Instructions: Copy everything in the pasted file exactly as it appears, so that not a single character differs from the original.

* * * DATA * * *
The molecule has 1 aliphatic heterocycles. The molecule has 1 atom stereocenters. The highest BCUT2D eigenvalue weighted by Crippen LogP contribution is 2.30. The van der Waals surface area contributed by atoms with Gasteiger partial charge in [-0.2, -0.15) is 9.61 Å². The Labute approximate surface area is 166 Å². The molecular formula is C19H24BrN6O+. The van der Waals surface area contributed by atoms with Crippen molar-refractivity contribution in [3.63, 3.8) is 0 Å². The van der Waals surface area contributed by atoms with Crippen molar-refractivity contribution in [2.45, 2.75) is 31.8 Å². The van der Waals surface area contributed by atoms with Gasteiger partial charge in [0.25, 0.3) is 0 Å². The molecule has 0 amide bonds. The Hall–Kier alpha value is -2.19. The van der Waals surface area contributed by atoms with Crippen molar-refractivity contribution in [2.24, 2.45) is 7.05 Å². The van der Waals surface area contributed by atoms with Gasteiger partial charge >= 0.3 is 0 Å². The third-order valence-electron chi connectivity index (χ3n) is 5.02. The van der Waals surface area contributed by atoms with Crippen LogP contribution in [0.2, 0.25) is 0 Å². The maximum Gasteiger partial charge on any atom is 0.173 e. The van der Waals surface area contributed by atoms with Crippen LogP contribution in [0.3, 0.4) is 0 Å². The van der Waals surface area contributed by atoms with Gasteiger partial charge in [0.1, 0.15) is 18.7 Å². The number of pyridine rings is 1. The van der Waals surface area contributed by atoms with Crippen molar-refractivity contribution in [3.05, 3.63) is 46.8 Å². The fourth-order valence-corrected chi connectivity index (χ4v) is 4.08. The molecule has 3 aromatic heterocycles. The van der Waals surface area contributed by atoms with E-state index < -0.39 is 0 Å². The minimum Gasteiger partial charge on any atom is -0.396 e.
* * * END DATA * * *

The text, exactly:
The molecule has 1 aliphatic heterocycles. The molecule has 1 atom stereocenters. The highest BCUT2D eigenvalue weighted by Crippen LogP contribution is 2.30. The van der Waals surface area contributed by atoms with Gasteiger partial charge in [-0.2, -0.15) is 9.61 Å². The Labute approximate surface area is 166 Å². The molecular formula is C19H24BrN6O+. The van der Waals surface area contributed by atoms with Crippen molar-refractivity contribution in [3.63, 3.8) is 0 Å². The van der Waals surface area contributed by atoms with Crippen molar-refractivity contribution in [2.45, 2.75) is 31.8 Å². The van der Waals surface area contributed by atoms with Gasteiger partial charge in [0.25, 0.3) is 0 Å². The molecule has 0 amide bonds. The Hall–Kier alpha value is -2.19. The van der Waals surface area contributed by atoms with Crippen molar-refractivity contribution in [2.24, 2.45) is 7.05 Å². The van der Waals surface area contributed by atoms with Gasteiger partial charge >= 0.3 is 0 Å². The third-order valence-electron chi connectivity index (χ3n) is 5.02. The van der Waals surface area contributed by atoms with Crippen LogP contribution in [0.2, 0.25) is 0 Å². The maximum Gasteiger partial charge on any atom is 0.173 e. The van der Waals surface area contributed by atoms with Crippen LogP contribution in [0.3, 0.4) is 0 Å². The van der Waals surface area contributed by atoms with Gasteiger partial charge in [0.1, 0.15) is 18.7 Å². The number of pyridine rings is 1. The van der Waals surface area contributed by atoms with Crippen molar-refractivity contribution in [3.05, 3.63) is 46.8 Å². The fourth-order valence-corrected chi connectivity index (χ4v) is 4.08. The molecule has 3 aromatic heterocycles. The van der Waals surface area contributed by atoms with E-state index < -0.39 is 0 Å². The minimum Gasteiger partial charge on any atom is -0.396 e.